Anthony Gormley sculpture

Woolwich Royal Arsenal is now is a residential complex with its fare share of luxury apartments with riverside views, anxiously awaiting the opening of Crossrail to boost prices even more. It dates back to the C17th and has a remarkable number of listed industrial buildings. Over 20 Grade 1 and 2 buildings now refurbished into apartments. It’s difficult to imagine that towards the end of the C19th this was one of the world’s largest heavy plants manufacturing arms. During the First World War that it went through a massive expansion.

Munitions workers

Munitions workers

War on an industrial scale required a lot more ammunition. Lloyd George stated that during the fortnight of fighting in and around Neuve Chapelle almost as much ammunition was spent by the artillery as during the whole of the two and half years of the Boer War. The Royal Arsenal needed more workers. By January 2015 there were 30,000 rising to 75,000 in 1917. Of these 28,000 workers were women. The expanding workforce came from all parts of the country and needed somewhere to live. In the Kentish Independent May 1915 a local doctor wrote about the health risks of overcrowding with many families taking up to 8 lodgers in their modest artisan dwellings.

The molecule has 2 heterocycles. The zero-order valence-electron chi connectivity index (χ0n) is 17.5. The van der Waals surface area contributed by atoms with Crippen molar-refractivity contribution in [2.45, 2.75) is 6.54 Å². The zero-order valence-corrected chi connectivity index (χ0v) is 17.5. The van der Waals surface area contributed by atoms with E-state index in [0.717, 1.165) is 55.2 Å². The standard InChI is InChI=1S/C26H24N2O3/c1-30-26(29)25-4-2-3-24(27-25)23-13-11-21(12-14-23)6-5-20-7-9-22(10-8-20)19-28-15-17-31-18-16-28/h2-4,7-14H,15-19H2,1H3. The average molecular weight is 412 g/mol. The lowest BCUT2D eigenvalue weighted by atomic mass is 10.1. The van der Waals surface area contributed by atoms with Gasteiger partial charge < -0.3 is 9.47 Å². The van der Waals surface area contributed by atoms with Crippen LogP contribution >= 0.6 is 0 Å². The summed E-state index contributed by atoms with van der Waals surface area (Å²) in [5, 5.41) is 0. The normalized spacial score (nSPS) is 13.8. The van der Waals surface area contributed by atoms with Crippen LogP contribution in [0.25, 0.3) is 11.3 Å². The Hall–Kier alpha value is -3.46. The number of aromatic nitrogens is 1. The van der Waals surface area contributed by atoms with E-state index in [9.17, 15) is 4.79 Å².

A new Garden City opened in 1916 with an additional 1200 homes but this still didn’t meet the demand. From January 1916 the building works department of the Royal Arsenal began erecting “hutments” in Eltham and along Wickham Lane in Plumstead.

Hutements

Hutments

Work in the Royal Arsenal was hard and dangerous. Men worked up to 96 hours a week. Medical advice to them included taking a bowl of beef broth on arrival home, a sponge down followed by a quiet rest and a smoke!

Women from the Shell shop

Women from the Shell shop

Working class women had always done paid employment but now they had to replace men in heavy industry working twelve hours including night shift. They became known as “munitionettes”. Its a wonder how they had the time to form bands like this one – The Jolly Boys Concert Party.

Jolly Boys Concert Party

Jolly Boys Concert Party

In 1916 Cyril Henry Nursery School was founded as a Day and Night Nursery for children of local munitions workers in the Royal Arsenal. The nursery was funded by Lady Julia Henry, in memory of her only son who was killed in the war. The work of the nursery was depicted in a painting by Sir John Lavery, a Ist World War artist, and is currently on display at Royal Chatham Dockyards. The nursery was merged with Mulgrave Primary school after the Second World War. The original wooden nursery building was demolished.

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